Marjoram is a term that is often used synonymously with oregano. In fact though, it can be distinguished by a number of additional adjectives. Sweet marjoram, knotted marjoram, and pot marjoram are all slightly different variations on the theme.
Whatever you call it though, this is a delicious herb that is highly versatile and used in a wide range of cooking. It is particularly popular in Italian cuisine and can be found in many an Italian cookbook and countless pasta cookbooks.
Marjoarm comes from Western Asia and the Mediterranean. It was originally grown in Greece specifically however, which is why it was first used by the Greeks. According to legend, the herb was created by the Goddess Aphrodite who found joy in growing it in her garden. The Romans also appreciated how easy the herb was to cultivate and so would go on to use it in a lot of cooking. This way, it quickly spread across Europe and into China and Northern Africa. It would go on to become just as popular for its medicinal properties as for its taste! Marjoram is antibacterial, meaning that it can help to kill bacteria on contact. Those with stomach infections or throat infections could benefit from consuming marjoram to try and accelerate their recovery.
Likewise, marjoram is also a natural analgesic (meaning painkiller) and it is anti-inflammatory, meaning it can reduce swelling. This makes it even more effective at treating a wide range of different conditions.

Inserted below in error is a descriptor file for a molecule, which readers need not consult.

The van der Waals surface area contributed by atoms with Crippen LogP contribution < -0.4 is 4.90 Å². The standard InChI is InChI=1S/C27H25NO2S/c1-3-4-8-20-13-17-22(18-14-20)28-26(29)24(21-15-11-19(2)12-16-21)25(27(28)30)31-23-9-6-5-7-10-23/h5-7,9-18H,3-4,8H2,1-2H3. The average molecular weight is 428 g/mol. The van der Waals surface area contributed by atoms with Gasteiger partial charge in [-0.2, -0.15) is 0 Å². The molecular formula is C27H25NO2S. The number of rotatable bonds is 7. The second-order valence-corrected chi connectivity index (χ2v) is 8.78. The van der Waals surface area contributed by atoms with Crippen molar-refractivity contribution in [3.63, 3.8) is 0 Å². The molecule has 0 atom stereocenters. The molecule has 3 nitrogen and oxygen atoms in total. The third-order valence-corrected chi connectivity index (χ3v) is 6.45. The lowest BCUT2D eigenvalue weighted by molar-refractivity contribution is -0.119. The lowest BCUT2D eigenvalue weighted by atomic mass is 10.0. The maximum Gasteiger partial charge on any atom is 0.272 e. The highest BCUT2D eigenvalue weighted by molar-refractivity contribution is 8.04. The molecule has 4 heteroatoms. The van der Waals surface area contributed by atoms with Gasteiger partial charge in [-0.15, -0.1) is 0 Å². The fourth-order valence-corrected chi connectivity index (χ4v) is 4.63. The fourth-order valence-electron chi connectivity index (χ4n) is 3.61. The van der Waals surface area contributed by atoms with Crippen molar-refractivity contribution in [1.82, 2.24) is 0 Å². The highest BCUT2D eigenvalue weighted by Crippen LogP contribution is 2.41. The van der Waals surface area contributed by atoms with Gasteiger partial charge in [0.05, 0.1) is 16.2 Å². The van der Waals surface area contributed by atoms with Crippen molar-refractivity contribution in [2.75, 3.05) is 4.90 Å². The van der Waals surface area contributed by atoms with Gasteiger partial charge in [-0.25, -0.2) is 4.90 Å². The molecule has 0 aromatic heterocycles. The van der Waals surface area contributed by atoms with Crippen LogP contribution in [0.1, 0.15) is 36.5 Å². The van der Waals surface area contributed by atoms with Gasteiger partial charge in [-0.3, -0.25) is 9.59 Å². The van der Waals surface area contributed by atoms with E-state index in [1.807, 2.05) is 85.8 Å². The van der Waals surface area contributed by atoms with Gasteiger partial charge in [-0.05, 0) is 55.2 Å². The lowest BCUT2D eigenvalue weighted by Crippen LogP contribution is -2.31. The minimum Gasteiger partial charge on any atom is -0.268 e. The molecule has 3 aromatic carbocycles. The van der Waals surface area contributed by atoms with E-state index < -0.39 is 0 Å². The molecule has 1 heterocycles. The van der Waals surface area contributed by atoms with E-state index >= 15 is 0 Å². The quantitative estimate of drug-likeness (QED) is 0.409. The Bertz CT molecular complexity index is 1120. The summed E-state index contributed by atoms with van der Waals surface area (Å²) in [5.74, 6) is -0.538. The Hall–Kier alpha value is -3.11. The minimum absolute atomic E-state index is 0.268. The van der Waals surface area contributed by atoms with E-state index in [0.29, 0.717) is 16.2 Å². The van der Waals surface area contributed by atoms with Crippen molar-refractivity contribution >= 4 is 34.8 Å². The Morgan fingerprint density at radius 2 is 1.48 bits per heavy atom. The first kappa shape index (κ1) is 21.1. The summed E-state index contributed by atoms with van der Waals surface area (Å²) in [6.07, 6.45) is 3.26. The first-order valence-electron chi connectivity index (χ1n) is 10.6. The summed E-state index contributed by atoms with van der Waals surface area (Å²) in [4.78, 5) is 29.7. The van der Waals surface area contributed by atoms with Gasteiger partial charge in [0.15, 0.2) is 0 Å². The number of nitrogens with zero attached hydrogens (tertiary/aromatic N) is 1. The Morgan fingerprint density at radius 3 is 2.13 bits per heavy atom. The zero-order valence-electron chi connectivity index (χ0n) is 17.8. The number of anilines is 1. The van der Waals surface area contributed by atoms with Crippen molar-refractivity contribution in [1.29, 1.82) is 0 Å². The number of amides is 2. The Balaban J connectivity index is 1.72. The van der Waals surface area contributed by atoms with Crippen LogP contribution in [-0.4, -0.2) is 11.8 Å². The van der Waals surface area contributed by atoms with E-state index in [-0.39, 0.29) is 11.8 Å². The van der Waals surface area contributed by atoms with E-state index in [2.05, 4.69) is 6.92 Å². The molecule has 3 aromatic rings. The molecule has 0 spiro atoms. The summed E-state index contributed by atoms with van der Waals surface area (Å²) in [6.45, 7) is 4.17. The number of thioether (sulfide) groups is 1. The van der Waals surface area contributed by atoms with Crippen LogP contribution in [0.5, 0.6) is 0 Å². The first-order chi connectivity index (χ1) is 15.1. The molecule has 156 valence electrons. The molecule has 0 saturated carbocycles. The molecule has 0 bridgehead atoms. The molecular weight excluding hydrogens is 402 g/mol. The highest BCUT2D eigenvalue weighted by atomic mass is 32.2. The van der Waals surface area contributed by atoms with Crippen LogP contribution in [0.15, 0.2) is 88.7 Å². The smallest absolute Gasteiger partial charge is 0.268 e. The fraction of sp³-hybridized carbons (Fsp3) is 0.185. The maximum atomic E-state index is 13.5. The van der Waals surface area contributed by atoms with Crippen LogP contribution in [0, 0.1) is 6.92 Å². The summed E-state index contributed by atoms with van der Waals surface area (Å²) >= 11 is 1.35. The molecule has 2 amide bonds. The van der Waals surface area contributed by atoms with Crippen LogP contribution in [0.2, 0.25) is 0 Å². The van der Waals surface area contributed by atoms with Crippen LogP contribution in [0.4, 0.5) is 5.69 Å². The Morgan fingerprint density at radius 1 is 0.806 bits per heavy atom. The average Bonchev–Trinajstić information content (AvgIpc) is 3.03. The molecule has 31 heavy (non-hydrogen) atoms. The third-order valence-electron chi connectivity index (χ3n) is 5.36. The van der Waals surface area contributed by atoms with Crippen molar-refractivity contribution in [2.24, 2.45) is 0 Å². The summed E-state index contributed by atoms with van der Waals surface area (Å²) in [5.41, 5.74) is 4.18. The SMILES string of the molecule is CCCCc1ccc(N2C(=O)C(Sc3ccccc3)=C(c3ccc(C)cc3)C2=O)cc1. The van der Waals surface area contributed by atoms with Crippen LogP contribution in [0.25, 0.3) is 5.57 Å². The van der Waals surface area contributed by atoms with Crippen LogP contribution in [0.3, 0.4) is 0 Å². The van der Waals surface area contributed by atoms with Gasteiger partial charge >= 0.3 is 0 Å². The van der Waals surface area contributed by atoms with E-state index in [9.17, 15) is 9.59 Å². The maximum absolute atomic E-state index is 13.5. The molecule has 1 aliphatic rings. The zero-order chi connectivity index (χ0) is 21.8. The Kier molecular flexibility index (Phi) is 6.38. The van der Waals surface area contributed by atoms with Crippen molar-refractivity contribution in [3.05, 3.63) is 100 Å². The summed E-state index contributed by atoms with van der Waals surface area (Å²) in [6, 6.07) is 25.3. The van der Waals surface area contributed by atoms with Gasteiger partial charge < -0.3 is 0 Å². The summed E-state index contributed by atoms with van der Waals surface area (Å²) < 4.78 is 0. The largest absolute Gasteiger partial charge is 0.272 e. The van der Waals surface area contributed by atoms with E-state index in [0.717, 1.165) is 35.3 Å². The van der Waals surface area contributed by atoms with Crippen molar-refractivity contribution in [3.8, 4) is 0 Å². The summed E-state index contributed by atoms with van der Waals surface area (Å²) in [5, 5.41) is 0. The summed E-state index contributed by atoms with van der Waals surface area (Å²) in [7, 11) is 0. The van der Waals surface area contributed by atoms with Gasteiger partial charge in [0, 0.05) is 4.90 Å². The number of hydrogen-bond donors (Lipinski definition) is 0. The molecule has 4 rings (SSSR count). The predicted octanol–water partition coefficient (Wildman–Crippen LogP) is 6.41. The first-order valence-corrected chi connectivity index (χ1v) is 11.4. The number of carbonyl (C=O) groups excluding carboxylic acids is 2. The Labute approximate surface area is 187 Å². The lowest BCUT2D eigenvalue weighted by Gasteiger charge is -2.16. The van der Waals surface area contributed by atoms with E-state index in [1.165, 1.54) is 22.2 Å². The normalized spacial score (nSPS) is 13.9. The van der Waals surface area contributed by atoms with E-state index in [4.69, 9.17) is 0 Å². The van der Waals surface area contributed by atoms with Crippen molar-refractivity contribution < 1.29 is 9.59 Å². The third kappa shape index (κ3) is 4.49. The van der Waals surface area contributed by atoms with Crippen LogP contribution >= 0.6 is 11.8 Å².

For instance, if you have bad breath, then you can use marjoram to treat it. This is because bad breath (technically called halitosis) is caused by bacteria – the bad smell being waste produced by the bacteria. This also makes marjoram effective at helping to clean the mouth and prevent tooth decay!
Cooking With Marjoram
Marjoram is used in many dishes around the world. Don’t be surprised to find it in a French cookbook, German cookbook, or British cookbook. It’s also used in the pizza oven a lot! As mentioned though, it is primarily a Mediterranean and Italian favorite.
But the best way to get to grips with any herb from your spice racks is to try making something with it. To that end, let’s take a look at how to make a delicious ratatouille, made all the more interesting thanks to some marjoram.
To make this one, you’ll need to grab your cutting board and start chopping some fruit and veg. Specifically:
- One eggplant
- Two courgettes
- One red onion
- Two bell peppers (red or orange)
Cover these in oil and place in the oven on a baking tray for 20 minutes at 170C. Then, take out the tray and add:
- One can of chopped tomatoes
- Goats cheese to taste
- Marjoram to taste
Put in the oven for another 20 minutes and serve with a crusty bread. The result is sweet and tangy with a delicious, creamy, cheese!
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